Reddit
October 27th, 2011, 11:39 AM
Personally, I think whether college is easier/harder depends greatly on the person. High school was easy for me because I remember through taking notes, I didn't need to study much. Anything I write down I remember, if not the first time I will the second time most definitely.

The same applies to my college courses. I don't have to study at all and I have A's in all my classes, as long as I take notes when reading and in class I'm fine. However, financial responsibilities surrounding you makes it a lot more stressful.

The fact that you take less classes a semester in college than in high school really helped me too.

MurkMire
October 27th, 2011, 11:57 AM
I would say, on my part, that college life is stressful, no matter who you are. Sooner or later, somone reaches a breaking point. For me, I hit my breaking point during my first semester.

But that's a personal side-story. The thing is, college is just... something I'm not motivated to do anymore. =/

Blade_of_darkness
October 27th, 2011, 12:09 PM
But everyone gets depressed, loses confidence. I've been super stressed lately and have been thinking of a ton of alternatives. I've considered opening and owning a bar, or more lately, a Quesadilla shack (called White Guy's Quesadillas), or going abroad and teaching English or French in another country.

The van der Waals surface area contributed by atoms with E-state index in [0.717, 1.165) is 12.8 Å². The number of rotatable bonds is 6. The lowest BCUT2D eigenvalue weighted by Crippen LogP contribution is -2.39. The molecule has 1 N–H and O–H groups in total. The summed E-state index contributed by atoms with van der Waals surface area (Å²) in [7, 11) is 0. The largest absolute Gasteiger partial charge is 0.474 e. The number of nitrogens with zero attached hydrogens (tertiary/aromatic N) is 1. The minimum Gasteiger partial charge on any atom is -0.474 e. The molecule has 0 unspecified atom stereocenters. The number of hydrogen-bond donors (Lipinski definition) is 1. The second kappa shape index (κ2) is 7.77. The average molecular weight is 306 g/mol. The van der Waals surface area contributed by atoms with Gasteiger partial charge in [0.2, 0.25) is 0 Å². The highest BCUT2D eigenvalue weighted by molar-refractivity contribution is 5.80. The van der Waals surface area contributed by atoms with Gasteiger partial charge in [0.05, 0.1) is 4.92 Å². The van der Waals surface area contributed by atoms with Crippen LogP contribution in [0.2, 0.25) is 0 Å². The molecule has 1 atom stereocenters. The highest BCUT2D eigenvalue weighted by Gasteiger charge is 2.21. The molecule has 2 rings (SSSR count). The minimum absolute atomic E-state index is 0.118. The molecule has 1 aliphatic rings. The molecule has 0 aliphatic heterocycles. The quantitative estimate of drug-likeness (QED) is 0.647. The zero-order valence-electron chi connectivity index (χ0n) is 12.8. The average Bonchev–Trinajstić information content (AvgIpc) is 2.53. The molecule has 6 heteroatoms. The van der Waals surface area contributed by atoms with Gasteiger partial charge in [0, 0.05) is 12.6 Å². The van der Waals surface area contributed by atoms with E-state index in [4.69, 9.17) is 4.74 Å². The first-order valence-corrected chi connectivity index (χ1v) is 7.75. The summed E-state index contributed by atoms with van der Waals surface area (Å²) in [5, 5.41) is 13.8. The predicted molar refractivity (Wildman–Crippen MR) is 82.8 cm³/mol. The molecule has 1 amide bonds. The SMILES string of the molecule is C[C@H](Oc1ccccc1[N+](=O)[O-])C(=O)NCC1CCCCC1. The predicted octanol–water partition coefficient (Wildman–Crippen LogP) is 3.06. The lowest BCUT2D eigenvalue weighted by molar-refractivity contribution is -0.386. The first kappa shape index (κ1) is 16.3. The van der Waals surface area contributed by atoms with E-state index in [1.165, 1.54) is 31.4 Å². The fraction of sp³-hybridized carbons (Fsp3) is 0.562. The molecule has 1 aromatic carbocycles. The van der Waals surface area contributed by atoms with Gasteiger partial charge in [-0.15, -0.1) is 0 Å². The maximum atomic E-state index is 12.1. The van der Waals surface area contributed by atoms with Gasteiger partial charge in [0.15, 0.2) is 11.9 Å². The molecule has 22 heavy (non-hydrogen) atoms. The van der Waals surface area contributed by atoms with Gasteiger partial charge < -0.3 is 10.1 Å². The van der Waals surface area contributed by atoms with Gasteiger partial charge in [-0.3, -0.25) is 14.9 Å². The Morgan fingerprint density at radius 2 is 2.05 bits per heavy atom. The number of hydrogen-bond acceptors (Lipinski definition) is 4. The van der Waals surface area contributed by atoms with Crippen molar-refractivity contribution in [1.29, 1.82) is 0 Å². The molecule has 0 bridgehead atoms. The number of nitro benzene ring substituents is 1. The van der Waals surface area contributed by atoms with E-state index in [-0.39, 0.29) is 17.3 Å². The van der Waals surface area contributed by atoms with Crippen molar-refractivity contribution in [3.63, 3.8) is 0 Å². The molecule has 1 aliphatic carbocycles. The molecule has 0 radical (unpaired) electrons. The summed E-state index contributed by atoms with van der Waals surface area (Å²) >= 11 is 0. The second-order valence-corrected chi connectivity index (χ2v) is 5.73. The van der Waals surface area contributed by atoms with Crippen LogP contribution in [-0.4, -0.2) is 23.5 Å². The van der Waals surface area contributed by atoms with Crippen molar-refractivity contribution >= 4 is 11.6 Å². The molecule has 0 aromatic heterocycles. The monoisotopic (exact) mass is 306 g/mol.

You might have a bunch of alternatives to make a living, but the only thing that I can do is play video games, & I really don't know how this so-called "specialty" that I have would give me a place in society. Also, I consider myself as someone who cracks very easily to stress & pressure, so if I was in your shoes, I would end up being committed to a mental hospital or something.

The key is though not to think so badly of yourself. You're just as capable as anyone else. It's depressing to see other people go on to big and better things, but chances are they don't know what the hell they're stepping into either and are just as self-conscious as you are. You can do anything if you just put your mind to it. It's corny advice but, it's still true.

I really doubt that my view of myself will ever change, as I've got a multitude of issues that I'm torturing myself with - some of which I fear that I'll never be able to resolve...